Want to Achieve Hypergrowth? Here’s Why You Need to Embrace a “Both” Mindset First

Embrace Both

I was hired at Drift to build the Customer Team just over a year ago. Recently, someone asked me what the most challenging and most rewarding parts of the first year have been. My answer:

“All of the boths.”

At Drift, you’ll hear us use “both” (quite affectionately) as the answer to “Should I … do/choose/prioritize/experiment… with this or that?”

The answer is, almost always, “Both.”

It’s confusing at first. To optimize for maximum effectiveness, must all answers lead you to one precise path?

Nope. It’s both paths.

The Benefits of “Both”

When the solution to a problem is always “one thing” above or instead of “the other thing,” you unintentionally limit your thinking.

In the world of “both” as the answer, you don’t prioritize one thing over the other (even when the “boths” are in complete contrast). Instead, you develop an ability to balance the dissonance between the boths.

Still don’t quite understand the power of both? Below are five, real-world “boths” I’ve gotten to know well over my first year at Drift.

1) Lean into past experience and erase your mind of past experience.

Prior to Drift, I was in Big 4 consulting, working on projects before, during, and after the economic collapse of 2008, and after that, was part of HubSpot from incubator to IPO and through global expansion. I saw a lot of stuff happen during those years that was good, bad and great. Perspective from past experience is essential. It helps you avoid mistakes (“been there, don’t do that”) and charge with confidence through challenges you’ve faced and conquered (“I lived this before, here’s what we need to do”).

This perspective can also be horrifically limiting if you aren’t careful.

Although there are likely similarities to whatever you were part of prior to a new gig, you have to constantly remind yourself that everything is different. For me, this meant remembering Drift was entering a stage of growth in an entirely new decade to what I’d done before. Things that didn’t work might, in fact, work this time around (so get over what you saw before, this is a whole new world), and strongly held beliefs about we could or should do, should always be questioned.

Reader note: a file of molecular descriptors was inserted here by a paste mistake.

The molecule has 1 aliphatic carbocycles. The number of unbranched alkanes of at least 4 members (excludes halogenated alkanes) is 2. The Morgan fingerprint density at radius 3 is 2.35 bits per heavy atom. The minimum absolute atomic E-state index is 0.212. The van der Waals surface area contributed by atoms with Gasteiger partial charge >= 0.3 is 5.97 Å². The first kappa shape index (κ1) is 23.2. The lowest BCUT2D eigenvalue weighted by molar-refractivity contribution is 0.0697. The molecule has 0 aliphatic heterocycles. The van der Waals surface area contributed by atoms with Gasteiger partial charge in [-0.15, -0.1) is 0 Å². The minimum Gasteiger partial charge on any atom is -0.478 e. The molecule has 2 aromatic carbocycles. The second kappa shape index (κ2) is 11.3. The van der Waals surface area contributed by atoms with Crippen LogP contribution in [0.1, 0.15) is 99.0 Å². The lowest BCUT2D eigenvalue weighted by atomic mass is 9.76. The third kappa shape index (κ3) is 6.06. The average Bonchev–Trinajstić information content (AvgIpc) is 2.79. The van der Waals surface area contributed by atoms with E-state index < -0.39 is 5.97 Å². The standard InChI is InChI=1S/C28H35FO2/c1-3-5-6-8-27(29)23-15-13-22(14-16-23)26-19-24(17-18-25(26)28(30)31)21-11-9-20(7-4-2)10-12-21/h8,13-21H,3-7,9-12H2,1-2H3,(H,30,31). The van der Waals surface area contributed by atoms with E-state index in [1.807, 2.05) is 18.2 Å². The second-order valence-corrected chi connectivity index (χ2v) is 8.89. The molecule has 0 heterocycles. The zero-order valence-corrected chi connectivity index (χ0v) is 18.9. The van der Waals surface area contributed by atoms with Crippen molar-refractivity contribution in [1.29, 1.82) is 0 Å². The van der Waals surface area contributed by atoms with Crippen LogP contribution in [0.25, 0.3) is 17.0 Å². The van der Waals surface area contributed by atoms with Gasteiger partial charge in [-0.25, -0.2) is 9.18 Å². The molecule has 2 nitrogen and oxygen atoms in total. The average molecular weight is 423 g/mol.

The ‘Both’ Learning: Allow past experience to inspire you, but not blind you.

2) Roll up your sleeves and get in the weeds, and stay out of the weeds.

I used to think there were two kinds of leaders. Ones who picked up shovels and got dirty with their team, and those who stayed clean and just held the flashlight.

I always prided myself as the ‘get dirty’ kind. Covered in dirt, I could tell you the stories about everything at the edge. I knew the issues, the problems, and I was in the middle of every single one of them.

This was a problem.

If your team is going to survive the natural chaos that is hypergrowth, you have to (with dirt on your face) find the path forward, and spend the time looking for it. Only digging or only searching is never good enough.

The ‘Both’ Learning: Get good at using two tools at once. Bring your shovel, and wear your flashlight.

3) Find experts you can learn from, and bring on people with zero experience.